James writes (from Big Government):
One of the most talked about lines from the State of the Union came not from Obama but from a comment the MSNBC pundit Chris Matthews made after the President’s address: “He is post-racial by all appearances,” Matthews observed. “You know, I forgot he was black tonight for an hour. You know, he’s gone a long way to become a leader of this country and passed so much history in just a year or two.”
I am prepared to take this comment seriously. No doubt Matthews meant it as a compliment. A cheerleader for the President, Matthews once famously remarked that he “felt this thrill going up my leg” following another Obama speech. But the observation of a “post-racial” President spells trouble for Obama. For one, judging by Matthews’s backtracking, the comment has inadvertently exposed the subject of Obama’s race to be a continuing taboo for any meaningful discussion. Why is it taboo? Because race remains the key issue through which one can unlock and understand the power that brought Obama to office, and Obama’s defenders do not want to give that key away. Harry Reid’s recently reported comments about Obama being a “light-skinned Negro” raised hackles for similar reasons.
Also, if race has played a key role in the making of this President, the concept of a “post-racial” Obama means the President could be losing his “racial” gloss with the electorate. If the voters have indeed “Completely forgotten it…. Completely forgotten it,” as Matthews claims to have forgotten that Obama is black during the duration of the SOTU, then the President may be “transcending race: only to lose the source of his political power.
Since the attacks of 9/11, the sociological effects of a war on terror have made the electorate more fluid, harder to define, tending towards extremes, and looking for salvation. They have also been more willing to take risks on candidates. The Obama election was a consequence of this dynamic. After the perceived fatigue of the Bush presidency and the war in Iraq, the electorate desperately needed to be liked, and the election of Obama provided a way for the electorate to prove its likability.
Obama tapped into the main artery of the electorate and ran on an undefined, broad platform of hope. But what is hope? Hope implies risk. Hope can be a gamble. The instinct that brought Obama to office was the same instinct that fed the economic bubble. The electorate doubled down on candidate Obama and purchased a complex political instrument they did not really understand.
The 2008 election was the demonstrable event. The perceived importance of electing America’s first black President cannot be underestimated. Little may have been known about candidate Obama, but everyone could appreciate Obama’s race. Race was so prominent in voter calculus and media coverage, in fact, that Obama did not need to address it himself in a direct way, except when compelled by Jeremiah Wright. The issue was obvious.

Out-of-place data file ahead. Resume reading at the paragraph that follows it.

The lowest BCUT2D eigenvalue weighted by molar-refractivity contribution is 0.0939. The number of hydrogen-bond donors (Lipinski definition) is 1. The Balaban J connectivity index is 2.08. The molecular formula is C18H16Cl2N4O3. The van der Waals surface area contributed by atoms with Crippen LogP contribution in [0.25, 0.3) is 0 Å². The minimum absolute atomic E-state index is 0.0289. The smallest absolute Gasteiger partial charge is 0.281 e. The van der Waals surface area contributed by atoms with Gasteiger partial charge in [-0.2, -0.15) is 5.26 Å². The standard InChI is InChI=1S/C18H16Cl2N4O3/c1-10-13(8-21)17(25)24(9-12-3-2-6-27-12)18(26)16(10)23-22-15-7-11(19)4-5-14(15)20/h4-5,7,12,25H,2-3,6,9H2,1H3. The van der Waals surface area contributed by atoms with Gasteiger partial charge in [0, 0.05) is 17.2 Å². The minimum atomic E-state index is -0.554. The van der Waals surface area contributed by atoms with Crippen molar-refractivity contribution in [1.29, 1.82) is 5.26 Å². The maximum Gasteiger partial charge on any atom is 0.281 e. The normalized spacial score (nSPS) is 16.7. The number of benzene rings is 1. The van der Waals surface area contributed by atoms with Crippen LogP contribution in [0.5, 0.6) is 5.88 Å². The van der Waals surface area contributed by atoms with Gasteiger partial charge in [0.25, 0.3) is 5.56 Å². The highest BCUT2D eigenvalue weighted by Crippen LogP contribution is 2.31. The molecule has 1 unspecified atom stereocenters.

There was only secondary concern for how Obama would lead once elected. The electorate wanted and needed to show that it could elect a beautiful man and put his family in the nation’s first home–a “Guess Who’s Coming to Dinner,” Norman Lear, “Sesame Street” fantasy. The election of this symbolic figure alone would then address our international standing, it was assumed, appease the Muslim world, and solve our own racial psychosis at once. The problems of the world would be half-solved by the time he took office.
Of course, the problems of the world have not ended. We now get to spend four years with a president we don’t really know. And a year in, we are still not liked.
I think Obama has changed much less than the public perception of him has changed. We got what we elected, an unproven freshman politician as President, a terrible leader who manages to project weakness even when he does something forceful (as in rightly sending more troops into Afghanistan).
Hope has evolved to distrust. The electorate is moving on. If the election of Obama, rather than the governance of Obama, was the thing, now that this act has been completed, the variable of Obama’s race has become far less important for the Chris Matthews of the world.
It is undeniably significant to elect America’s first black President, given the sordid history of race relations in this country. It is, however, far less significant to *reelect* America’s first black President. With the aura of race quickly dissipating, Obama is losing a source of his power. He had the world on a string before the election. But in office, his Midas touch has left him, which is why his emergency appearances could not rescue Democratic candidates in New Jersey, Virginia, or Massachusetts and will provide little uplift to Democrats in the mid-term elections.
Obama was a good campaigner because he understood how to manipulate race to get elected. This had been David Axelrod’s specialty, after all. But Obama has not evolved into a popular President, in part because he has not figured out how to keep his race significant. He was supposed to be an agent of change, but I doubt whether he can change *himself* in time to keep up with the electorate’s changing expectations. A year ago the voters thought they were getting a black version of Abraham Lincoln. Now they need a Ronald Reagan, and any color will do.